The Demoscene is a subculture of computer enthusiasts who create and share digital works of art, such as demos and music. Among the numerous groups that emerged during the heyday of the scene, Slipstream is one many influential and long-lived British groups, with a history that spans several decades.

Slipstream was founded in the late 1980s by Marc, a talented coder who had already gained some reputation in the Demoscene. The group’s initial focus was on the Commodore Amiga, a popular home computer that was widely used for creative endeavors due to its advanced graphics and sound capabilities.

Marc recruited a small but dedicated team of coders, artists and musicians, including 4-Mat, Dan and Havoc. Together, they produced a series of impressive demos, intros and music disks that showcased their skills and creativity. The group quickly gained a following and became known for their high-quality, and often entertaining releases.

In addition to their digital creations, Slipstream also maintained multiple BBSs (Bulletin Board Systems) that served as hubs for the Demoscene community. These BBSs allowed users to upload and download demos, exchange messages, and participate in online discussions. Slipstream’s BBSs were among the most popular and active in the scene, and they helped to foster a sense of community and camaraderie among Demoscene enthusiasts.

In 1990, Slipstream organised the famous Slipstream Summer Conference, a gathering of Demosceners from all over Europe that took place in Bournemouth, England. The conference was a huge success, with many attendees and numerous demos and competitions. It helped to cement Slipstream’s reputation as one of the leading groups in the scene and inspired many other groups to organise similar events.

However, like many Demoscene groups, Slipstream faced internal tensions and creative differences. In 1994, the original group disbanded, with several members forming new groups such as TFC (The Foul Critters). Despite this, TCM, a musician who had joined Slipstream in 1992, held on to the Slipstream name and continued to be active in the scene throughout the 1990s. He often tried to recruit new members and revive the group, but it was not until 2013 that his efforts bore fruit.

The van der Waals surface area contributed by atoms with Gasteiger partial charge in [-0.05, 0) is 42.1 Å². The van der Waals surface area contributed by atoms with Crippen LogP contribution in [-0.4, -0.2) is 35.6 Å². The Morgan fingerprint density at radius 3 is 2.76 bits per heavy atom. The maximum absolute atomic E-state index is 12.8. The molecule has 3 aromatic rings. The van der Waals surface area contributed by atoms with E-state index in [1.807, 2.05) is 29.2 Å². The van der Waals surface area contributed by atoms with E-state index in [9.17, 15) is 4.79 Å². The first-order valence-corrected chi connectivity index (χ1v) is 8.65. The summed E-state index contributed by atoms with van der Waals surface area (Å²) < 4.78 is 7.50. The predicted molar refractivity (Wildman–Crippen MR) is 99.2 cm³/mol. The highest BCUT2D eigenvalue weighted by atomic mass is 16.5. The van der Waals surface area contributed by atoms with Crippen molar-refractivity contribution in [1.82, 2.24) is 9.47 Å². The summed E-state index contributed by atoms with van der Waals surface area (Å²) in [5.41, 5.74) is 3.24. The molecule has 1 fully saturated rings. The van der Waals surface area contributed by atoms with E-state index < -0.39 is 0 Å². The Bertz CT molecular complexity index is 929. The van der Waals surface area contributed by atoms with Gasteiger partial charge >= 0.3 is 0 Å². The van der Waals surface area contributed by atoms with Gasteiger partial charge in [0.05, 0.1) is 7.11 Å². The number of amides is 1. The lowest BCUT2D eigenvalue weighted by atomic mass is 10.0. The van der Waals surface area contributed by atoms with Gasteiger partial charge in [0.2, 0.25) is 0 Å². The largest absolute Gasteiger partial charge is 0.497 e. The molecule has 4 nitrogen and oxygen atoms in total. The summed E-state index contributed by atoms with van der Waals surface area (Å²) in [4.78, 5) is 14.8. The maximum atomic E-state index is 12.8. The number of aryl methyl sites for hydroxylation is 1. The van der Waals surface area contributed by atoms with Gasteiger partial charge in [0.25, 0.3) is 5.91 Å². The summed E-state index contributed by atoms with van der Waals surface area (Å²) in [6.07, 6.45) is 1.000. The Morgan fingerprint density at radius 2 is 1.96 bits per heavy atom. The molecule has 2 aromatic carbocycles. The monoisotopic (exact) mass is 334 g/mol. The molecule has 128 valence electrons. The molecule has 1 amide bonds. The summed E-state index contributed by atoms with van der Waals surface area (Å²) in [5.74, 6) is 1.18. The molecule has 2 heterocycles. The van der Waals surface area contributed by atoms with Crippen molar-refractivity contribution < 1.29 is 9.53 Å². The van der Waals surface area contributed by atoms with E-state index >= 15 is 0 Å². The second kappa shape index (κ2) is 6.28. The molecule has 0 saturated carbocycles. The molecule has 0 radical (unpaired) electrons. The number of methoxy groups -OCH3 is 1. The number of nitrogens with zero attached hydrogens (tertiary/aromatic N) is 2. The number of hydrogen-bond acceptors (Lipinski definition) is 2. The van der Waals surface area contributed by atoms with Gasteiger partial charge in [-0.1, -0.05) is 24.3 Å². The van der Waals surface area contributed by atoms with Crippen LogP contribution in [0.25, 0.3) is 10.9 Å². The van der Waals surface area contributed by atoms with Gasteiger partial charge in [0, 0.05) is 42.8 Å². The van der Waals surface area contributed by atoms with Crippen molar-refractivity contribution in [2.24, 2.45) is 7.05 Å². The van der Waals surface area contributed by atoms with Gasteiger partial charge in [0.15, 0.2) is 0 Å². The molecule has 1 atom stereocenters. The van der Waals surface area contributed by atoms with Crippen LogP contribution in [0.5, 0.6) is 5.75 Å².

In 2013, with the help of an original SLP Amiga coder (The Joker), TCM reformed Slipstream. Synesthesia later joined and helped kickstart the group by welcoming new like-minded members to the team. This set the group on the current trajectory of friendship, support and demoscene outreach. Over time, the group also expanded to cover additional platforms including the CPC, ZX, C64, Dragon and PC, including many cooperative releases with other groups.

Today, Slipstream continues to be an active and influential presence in the Demoscene, with a diverse and talented group of members from all over the world. They have released numerous demos, intros, music disks and other digital works of art that showcase their skills and creativity. They also maintain an active online presence, with a website and social media accounts.

Overall, Slipstream’s history is a testament to the creativity, dedication and camaraderie of the Demoscene community. Despite facing numerous challenges and changes over the years, Slipstream has managed to stay true to its roots and remain an important and respected group in the scene.

Current members include RaccoonViolet, Mrs Beanbag, Aldroid, TöBach, Ando, Crypt, Estrellasadie, Deathboy, MegMeg, Nico and TCM.